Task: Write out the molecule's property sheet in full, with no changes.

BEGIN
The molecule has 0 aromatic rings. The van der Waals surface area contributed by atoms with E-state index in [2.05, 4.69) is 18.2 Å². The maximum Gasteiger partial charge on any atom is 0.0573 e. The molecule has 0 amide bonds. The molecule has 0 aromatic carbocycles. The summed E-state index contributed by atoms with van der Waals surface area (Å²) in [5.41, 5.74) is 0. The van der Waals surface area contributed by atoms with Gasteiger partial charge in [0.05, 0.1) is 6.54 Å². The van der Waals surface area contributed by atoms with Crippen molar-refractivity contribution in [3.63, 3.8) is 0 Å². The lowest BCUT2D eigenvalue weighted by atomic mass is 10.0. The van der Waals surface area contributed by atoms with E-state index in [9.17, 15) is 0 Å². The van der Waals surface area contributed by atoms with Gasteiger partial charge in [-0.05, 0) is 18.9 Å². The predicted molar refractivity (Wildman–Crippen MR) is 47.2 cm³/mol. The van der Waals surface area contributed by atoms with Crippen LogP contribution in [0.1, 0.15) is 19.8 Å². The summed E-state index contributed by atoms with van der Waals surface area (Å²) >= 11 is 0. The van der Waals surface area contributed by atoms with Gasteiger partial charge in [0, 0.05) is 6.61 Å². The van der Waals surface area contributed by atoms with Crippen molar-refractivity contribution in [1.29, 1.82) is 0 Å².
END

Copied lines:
The molecule has 0 aromatic rings. The van der Waals surface area contributed by atoms with E-state index in [2.05, 4.69) is 18.2 Å². The maximum Gasteiger partial charge on any atom is 0.0573 e. The molecule has 0 amide bonds. The molecule has 0 aromatic carbocycles. The summed E-state index contributed by atoms with van der Waals surface area (Å²) in [5.41, 5.74) is 0. The van der Waals surface area contributed by atoms with Gasteiger partial charge in [0.05, 0.1) is 6.54 Å². The van der Waals surface area contributed by atoms with Crippen molar-refractivity contribution in [3.63, 3.8) is 0 Å². The lowest BCUT2D eigenvalue weighted by atomic mass is 10.0. The van der Waals surface area contributed by atoms with E-state index in [9.17, 15) is 0 Å². The van der Waals surface area contributed by atoms with Gasteiger partial charge in [-0.05, 0) is 18.9 Å². The predicted molar refractivity (Wildman–Crippen MR) is 47.2 cm³/mol. The van der Waals surface area contributed by atoms with Crippen LogP contribution in [0.1, 0.15) is 19.8 Å². The summed E-state index contributed by atoms with van der Waals surface area (Å²) >= 11 is 0. The van der Waals surface area contributed by atoms with Gasteiger partial charge in [0, 0.05) is 6.61 Å². The van der Waals surface area contributed by atoms with Crippen molar-refractivity contribution in [1.29, 1.82) is 0 Å².